A variety of photochromic compounds have been proposed for use in applications in which a sunlight-induced reversible color change or darkening is desired. U.S. Pat. No. 3,567,605 to Becker describes a series of pyran derivatives, including certain benzopyrans and naphthopyrans. U.S. Pat. No. 4,563,458 describes chroman and chromene compounds intended for use in pharmaceutical compositions. European Patent Publication 246,114 and U.S. Pat. No. 4,826,977 describe a series of photochromic spiropyrans in which an adamantane group is attached at the position adjacent to the oxygen in the pyran ring. U.S. Pat. No. 4,818,096 and European Patent Publication 250,193 describe photoreactive plastic lenses that include the photochromic spiropyrans of European Patent Publication 246,114 in combination with a blue photochromic benzopyran or naphthopyran having an aminophenyl substituent at the position adjacent to the oxygen in the pyran ring. The '096 patent also discloses 2,2,8,8-tetraaryl-2H,8H-[1,2-b:5,6-b']dipyran, a compound based upon 1,5-dihydroxynaphthalene. European Patent Publication 294,056 describes a process for producing a polyurethane plastic having photochromic properties; the photochromic compounds contained in the plastic include, among others, a naphthopyran derivative in which the pyran ring is substituted at the position adjacent to the oxygen in the pyran ring with di(p-methoxyphenyl) substituents.

Padwa et al. in J. Org. Chem., Volume 40, No. 8, 1975, page 1142, describes the investigation of photochemical reactions of 2,2-dimethylbenzopyran and related compounds, and identifies fatigue products and suggests pathways to the ring-opened colored intermediates and the phenolic degradation product. The authors do not suggest ways in which the compounds might be improved, nor any modification that might be made to the structure of the known pyran compounds.

Inadequate fade rate has plagued--to a greater or lesser degree--certain of the prior art photochromic compounds. A need therefore remains for photochromic compounds which exhibit adequate fade characteristics yet preserve the other desired characteristics for a photochromic compound.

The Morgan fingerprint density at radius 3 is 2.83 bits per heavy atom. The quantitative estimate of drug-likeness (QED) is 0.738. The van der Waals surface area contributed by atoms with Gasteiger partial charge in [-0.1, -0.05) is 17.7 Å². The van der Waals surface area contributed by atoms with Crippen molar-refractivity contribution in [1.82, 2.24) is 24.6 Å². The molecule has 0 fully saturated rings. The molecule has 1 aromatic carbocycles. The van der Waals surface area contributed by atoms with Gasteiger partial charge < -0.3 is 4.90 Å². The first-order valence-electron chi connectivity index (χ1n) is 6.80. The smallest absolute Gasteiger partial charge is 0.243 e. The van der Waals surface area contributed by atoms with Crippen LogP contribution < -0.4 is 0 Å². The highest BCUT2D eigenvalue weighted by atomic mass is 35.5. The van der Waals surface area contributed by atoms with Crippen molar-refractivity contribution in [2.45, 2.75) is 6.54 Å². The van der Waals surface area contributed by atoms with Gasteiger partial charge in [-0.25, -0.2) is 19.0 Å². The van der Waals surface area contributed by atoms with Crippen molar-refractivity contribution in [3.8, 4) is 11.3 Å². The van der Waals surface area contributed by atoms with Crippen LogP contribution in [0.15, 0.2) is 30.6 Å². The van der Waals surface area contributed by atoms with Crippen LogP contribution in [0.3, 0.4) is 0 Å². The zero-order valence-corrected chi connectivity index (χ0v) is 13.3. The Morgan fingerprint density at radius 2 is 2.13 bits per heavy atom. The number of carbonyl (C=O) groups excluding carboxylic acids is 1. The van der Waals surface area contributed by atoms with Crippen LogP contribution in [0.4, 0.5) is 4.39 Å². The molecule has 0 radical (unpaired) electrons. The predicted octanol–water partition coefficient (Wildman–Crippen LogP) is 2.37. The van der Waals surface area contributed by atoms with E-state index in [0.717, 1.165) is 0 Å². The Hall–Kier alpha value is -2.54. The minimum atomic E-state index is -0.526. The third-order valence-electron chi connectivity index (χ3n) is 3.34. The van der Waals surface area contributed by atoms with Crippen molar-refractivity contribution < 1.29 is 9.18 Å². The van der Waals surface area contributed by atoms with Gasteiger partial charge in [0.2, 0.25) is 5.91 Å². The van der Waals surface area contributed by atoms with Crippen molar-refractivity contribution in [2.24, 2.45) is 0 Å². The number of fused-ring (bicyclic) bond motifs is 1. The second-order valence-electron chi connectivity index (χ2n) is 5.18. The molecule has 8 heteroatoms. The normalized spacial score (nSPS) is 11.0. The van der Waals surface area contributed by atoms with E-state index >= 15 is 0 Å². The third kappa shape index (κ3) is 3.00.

SUMMARY OF THE INVENTION

In order to meet this need, certain naphthodipyran compounds have been identified which demonstrate desirable photochromic characteristics including adequate fade rates. These naphthodipyrans, or naphtho-bis-pyrans, may be represented by graphic formula I: ##STR1## The naphthodipyrans of graphic formula I have two phenyl moieties adjacent to the oxygen of each pyran ring. Furthermore, for those compounds in which the phenyl groups attached to each pyran ring are further substituted, the substituents on each pair of phenyl groups mirror one another. The phenyl substituents R1 and R2 may each be (C1 -C5) alkyl, (C1 -C5) alkoxy, halogen (usually F or Cl), hydroxy, aryl, e.g., phenyl, methacrylyl, acryloxy (C1 -C4) alkyl, methacryloxy (C1 -C4) alkyl, or a primary, secondary or tertiary amino group. The letters n and n' each may be an integer of from 0 to 2.

DETAILED DESCRIPTION OF THE INVENTION

In recent times, photochromic plastic materials, particularly plastic materials for optical applications, have attracted growing commercial interest due to their light weight in comparison to glass. Ideal photochromic compounds for use in optical applications--such as traditional plastic eyeglass lenses--color efficiently upon exposure to near ultraviolet light, resist bleaching in white light and have an acceptably fast fade rate.

In accordance with the present invention, there have been developed certain novel reversible photochromic naphthopyran compounds which have acceptable fade characteristics and other desirable photochromic properties. These naphthodipyrans, or naphtho-bis-pyrans, are tetraphenyl substituted or, in other words, have two phenyl moieties adjacent to the oxygen of each pyran ring. Furthermore, each pyran ring is identically substituted.

Although the formula for the present tetraphenyl naphthodipyrans may be generally represented by graphic formula I: ##STR2##

3,3,9,9-tetraphenyl-3H,9H-naphtho[2,1-b:6,5-b']-dipyran two variations on the general formula (formulas II and III) are also within the scope of the present invention: ##STR3##

The three tetraphenyl naphthodipyrans are the same except that a different isomer of β,β-dihydroxynaphthalene is used as the starting material, namely, 2,6-dihydroxynaphthalene, 2,7-dihydroxynaphthalene and 2,3-dihydroxynaphthalene, respectively, as is discussed further below.

The substituents R1 and R2 may each be (C1 -C5) alkyl, (C1 -C5) alkoxy, halogen (usually F or Cl), hydroxy, aryl, e.g., phenyl, methacrylyl, acryloxy (C1 -C4) alkyl, methacryloxy (C1 -C4) alkyl or a primary, secondary or tertiary amino group. The letters n and n' each may be the integers 0, 1 or 2 and n +n' may equal 0-4, but preferably equals 0-2. Generally, it is preferred that the substituents be in the meta or para positions; ortho substitution is not preferred.

In order to obtain the desired results of the present invention; namely, a desirable fade rate, it is important to select the correct dihydroxynaphthalene starting material. For example, the unsubstituted 2,2,8,8-tetraphenyl-2H, 8H-[1,2-b:5,6-b']dipyran, which is prepared from 1,5-dihydroxynaphthalene and is disclosed in U.S. Pat. No. 4,818,096, gives a very long and unacceptable fade rate, which the present invention sought to and has overcome.